Telecommunications giant MTN has taken a year-end hit as it emerged from “one of its most difficult” years, marred by operational challenges, regulatory pressure and a hefty pending penalty in Nigeria, and exacerbated by weak macroeconomic conditions and increased market competition.
Presenting its financial results for the year ended December 31, 2015, executive chairperson Phuthuma Nhleko on Thursday said the JSE-listed group posted lower-than-expected earnings for the year under review, with headline earnings per share (HEPS) plunging 51.4% to 746c.
The rapid decline was largely owing to the Nigerian regulatory fine provision, which negatively impacted HEPS by 402c, and hyperinflation, which shaved 54c from HEPS.
MTN also experienced headline losses of 34c from investments in Africa Internet Holdings and Middle East Internet Holding and 39c from the sale of its tower companies.
On a like-for-like basis, HEPS declined 14.3%.
Reported earnings before interest, taxes, depreciation and amortisation (Ebitda) decreased 19.2% to R59.1-billion, with the R8.3-billion profit from the sale of towers and a R231-million adjustment for hyperinflation in Iran, Syria and Sudan offset by the R9.3-billion regulatory fine.
Excluding these impacts, Ebitda declined 8.6% to R59.9-billion during the 12 months to December.
The group recorded a 3.9 percentage point decline in its Ebitda margin to 40.9%, impacted by lower Ebitda margins in Nigeria and in MTN’s large and small opco clusters.
Group revenue remained flat at R146.3-billion, while the group’s operating costs increased by 7.2% during the year under review.
MTN Nigeria’s competitiveness in the market was compromised by the suspension of regulatory services in October and a $5.1-billion fine, later reduced to $3.9-billion, from the Nigerian Communication Commission for the late disconnection of about 5.1-million subscribers whose registration documents were considered incomplete.
MTN, withdrawing the matter from the Federal High Court, last week made a good faith payment of $250-million to the federal government, as discussions continued to reach an amicable resolution.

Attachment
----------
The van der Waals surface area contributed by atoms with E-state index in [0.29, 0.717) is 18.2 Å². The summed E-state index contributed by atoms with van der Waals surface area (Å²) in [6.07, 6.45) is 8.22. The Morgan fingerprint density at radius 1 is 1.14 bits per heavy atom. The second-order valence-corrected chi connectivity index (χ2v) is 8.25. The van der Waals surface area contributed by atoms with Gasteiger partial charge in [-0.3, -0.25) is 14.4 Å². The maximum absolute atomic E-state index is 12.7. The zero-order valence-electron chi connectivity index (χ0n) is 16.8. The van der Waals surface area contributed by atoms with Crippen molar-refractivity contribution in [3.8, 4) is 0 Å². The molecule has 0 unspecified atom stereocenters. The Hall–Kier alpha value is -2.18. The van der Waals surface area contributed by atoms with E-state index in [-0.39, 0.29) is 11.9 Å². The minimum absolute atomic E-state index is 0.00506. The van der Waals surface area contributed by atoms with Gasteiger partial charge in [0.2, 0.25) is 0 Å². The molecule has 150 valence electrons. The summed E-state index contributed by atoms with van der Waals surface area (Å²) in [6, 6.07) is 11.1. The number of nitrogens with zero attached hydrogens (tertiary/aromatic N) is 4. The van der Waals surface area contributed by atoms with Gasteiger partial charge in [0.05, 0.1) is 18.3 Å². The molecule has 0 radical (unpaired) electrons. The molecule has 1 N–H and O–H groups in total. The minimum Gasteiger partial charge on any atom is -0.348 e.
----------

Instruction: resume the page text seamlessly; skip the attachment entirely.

“In the near term, we anticipate the resolution of the ongoing suspension of regulatory services which continues to restrict new tariff plans and promotions, the suspension of regulatory services and the subscriber registration requirements, which led to the [overall] disconnection of 6.7-million subscribers,” Nhleko commented.
While the operation reported a 2.3% increase in subscribers to 61.3-million during the year under review, its market share fell from 49% to 44.7%.
The Nigerian unit’s total revenue decreased 2.1% and Ebitda margin declined 5.6 percentage points to 53%.
Capital expenditure (capex) in Nigeria declined 40.4% to R5-billion during the 12 months to December, owing to the tower transaction and the increased use of build-to-suit towers.
Despite this, 597 new second-generation (2G) sites and 1 856 co-located third-generation (3G) sites were added to MTN Nigeria’s infrastructure portfolio during the year.
In South Africa, the operations continued a successful turnaround, with the subscriber base increasing by 9.3%, surpassing 30-million customers, and revenue increasing 2.9% owing to a 37.2% growth in data revenue.
South Africa’s capex amounted to R10.9-billion in the 2015 financial year – a 92.9% rise on the prior year. Some 966 2G, 1 593 co-located 3G and 3 148 co-located long-term evolution (LTE) sites were added during the year under review.
Meanwhile, in the long-embattled Iranian market, MTN had made some headway after sanctions had been lifted.
MTN was now working towards remitting some R15.8-billion from MTN Irancell during the first half of this year.
Irancell had delivered a strong performance despite the impact of a slow economy and sanctions, with subscribers increasing 5% to 46.1-million in a “highly penetrated market”, with revenue increasing 11.6% and data revenue increased by 90.2%
MTN Irancell’s Ebitda margin decreased by 1.3 percentage points to 41.5% as a result of an increase in regulatory fees and transmission costs associated with 3G and LTE network roll-out.
MTN injected R8.5-billion in capex during the year to modernise its network and continue its expansion of the 3G and LTE networks, with an additional 432 2G sites, 2 443 co-located 3G sites and 1 266 co-located LTE sites rolled out during the period to December.
Overall, capex for the year increased 15.7% to R29.2-billion, with the group having rolled out 3 116 2G sites, 7 891 co-located 3G sites and 5 241 co-located LTE sites.
The group also rolled out 1 469 km of long-distance fibre and connected a total of 1 164 sites to fibre across its operations.
MTN declared a full-year dividend of R13.10.